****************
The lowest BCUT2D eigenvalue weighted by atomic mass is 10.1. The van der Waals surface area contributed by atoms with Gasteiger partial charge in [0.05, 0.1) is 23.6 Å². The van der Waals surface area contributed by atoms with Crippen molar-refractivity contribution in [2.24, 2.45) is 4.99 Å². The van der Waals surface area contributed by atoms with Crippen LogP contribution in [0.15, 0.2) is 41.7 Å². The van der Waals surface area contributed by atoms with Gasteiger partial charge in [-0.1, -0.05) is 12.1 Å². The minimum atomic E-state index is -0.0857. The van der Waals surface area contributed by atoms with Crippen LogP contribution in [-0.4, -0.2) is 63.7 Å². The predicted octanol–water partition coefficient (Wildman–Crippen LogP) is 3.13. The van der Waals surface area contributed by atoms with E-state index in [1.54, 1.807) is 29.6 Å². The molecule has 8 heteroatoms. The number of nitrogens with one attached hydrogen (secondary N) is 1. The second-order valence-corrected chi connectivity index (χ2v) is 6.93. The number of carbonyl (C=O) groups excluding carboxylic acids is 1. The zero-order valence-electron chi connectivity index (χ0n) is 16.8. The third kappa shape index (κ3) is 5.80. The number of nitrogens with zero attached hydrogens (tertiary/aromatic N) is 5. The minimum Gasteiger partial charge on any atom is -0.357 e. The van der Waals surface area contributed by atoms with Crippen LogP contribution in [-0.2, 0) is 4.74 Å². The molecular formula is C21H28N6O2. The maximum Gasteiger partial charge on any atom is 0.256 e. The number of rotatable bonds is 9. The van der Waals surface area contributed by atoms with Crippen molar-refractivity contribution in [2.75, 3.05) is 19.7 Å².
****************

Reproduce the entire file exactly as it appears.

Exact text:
The lowest BCUT2D eigenvalue weighted by atomic mass is 10.1. The van der Waals surface area contributed by atoms with Gasteiger partial charge in [0.05, 0.1) is 23.6 Å². The van der Waals surface area contributed by atoms with Crippen molar-refractivity contribution in [2.24, 2.45) is 4.99 Å². The van der Waals surface area contributed by atoms with Crippen LogP contribution in [0.15, 0.2) is 41.7 Å². The van der Waals surface area contributed by atoms with Gasteiger partial charge in [-0.1, -0.05) is 12.1 Å². The minimum atomic E-state index is -0.0857. The van der Waals surface area contributed by atoms with Crippen LogP contribution in [-0.4, -0.2) is 63.7 Å². The predicted octanol–water partition coefficient (Wildman–Crippen LogP) is 3.13. The van der Waals surface area contributed by atoms with E-state index in [1.54, 1.807) is 29.6 Å². The molecule has 8 heteroatoms. The number of nitrogens with one attached hydrogen (secondary N) is 1. The second-order valence-corrected chi connectivity index (χ2v) is 6.93. The number of carbonyl (C=O) groups excluding carboxylic acids is 1. The zero-order valence-electron chi connectivity index (χ0n) is 16.8. The third kappa shape index (κ3) is 5.80. The number of nitrogens with zero attached hydrogens (tertiary/aromatic N) is 5. The minimum Gasteiger partial charge on any atom is -0.357 e. The van der Waals surface area contributed by atoms with Crippen LogP contribution in [-0.2, 0) is 4.74 Å². The molecular formula is C21H28N6O2. The maximum Gasteiger partial charge on any atom is 0.256 e. The number of rotatable bonds is 9. The van der Waals surface area contributed by atoms with Crippen molar-refractivity contribution in [2.75, 3.05) is 19.7 Å².